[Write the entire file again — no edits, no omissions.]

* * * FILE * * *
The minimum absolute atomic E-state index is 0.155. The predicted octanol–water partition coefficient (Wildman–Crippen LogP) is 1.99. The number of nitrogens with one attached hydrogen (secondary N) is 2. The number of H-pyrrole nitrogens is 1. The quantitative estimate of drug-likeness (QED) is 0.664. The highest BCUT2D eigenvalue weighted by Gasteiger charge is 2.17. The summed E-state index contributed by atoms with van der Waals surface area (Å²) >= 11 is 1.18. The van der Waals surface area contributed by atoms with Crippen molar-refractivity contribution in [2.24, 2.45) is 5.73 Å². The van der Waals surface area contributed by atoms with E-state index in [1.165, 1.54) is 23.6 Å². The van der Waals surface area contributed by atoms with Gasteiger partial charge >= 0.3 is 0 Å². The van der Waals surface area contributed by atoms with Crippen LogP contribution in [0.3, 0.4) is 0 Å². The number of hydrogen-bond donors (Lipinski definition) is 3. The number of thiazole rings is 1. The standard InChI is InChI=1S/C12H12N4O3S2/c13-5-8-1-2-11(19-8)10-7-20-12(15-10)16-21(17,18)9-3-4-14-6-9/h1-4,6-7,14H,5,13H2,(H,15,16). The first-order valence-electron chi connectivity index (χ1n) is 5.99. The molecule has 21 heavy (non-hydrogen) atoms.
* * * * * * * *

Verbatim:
The minimum absolute atomic E-state index is 0.155. The predicted octanol–water partition coefficient (Wildman–Crippen LogP) is 1.99. The number of nitrogens with one attached hydrogen (secondary N) is 2. The number of H-pyrrole nitrogens is 1. The quantitative estimate of drug-likeness (QED) is 0.664. The highest BCUT2D eigenvalue weighted by Gasteiger charge is 2.17. The summed E-state index contributed by atoms with van der Waals surface area (Å²) >= 11 is 1.18. The van der Waals surface area contributed by atoms with Crippen molar-refractivity contribution in [2.24, 2.45) is 5.73 Å². The van der Waals surface area contributed by atoms with E-state index in [1.165, 1.54) is 23.6 Å². The van der Waals surface area contributed by atoms with Gasteiger partial charge >= 0.3 is 0 Å². The van der Waals surface area contributed by atoms with Crippen LogP contribution in [0.3, 0.4) is 0 Å². The number of hydrogen-bond donors (Lipinski definition) is 3. The number of thiazole rings is 1. The standard InChI is InChI=1S/C12H12N4O3S2/c13-5-8-1-2-11(19-8)10-7-20-12(15-10)16-21(17,18)9-3-4-14-6-9/h1-4,6-7,14H,5,13H2,(H,15,16). The first-order valence-electron chi connectivity index (χ1n) is 5.99. The molecule has 21 heavy (non-hydrogen) atoms.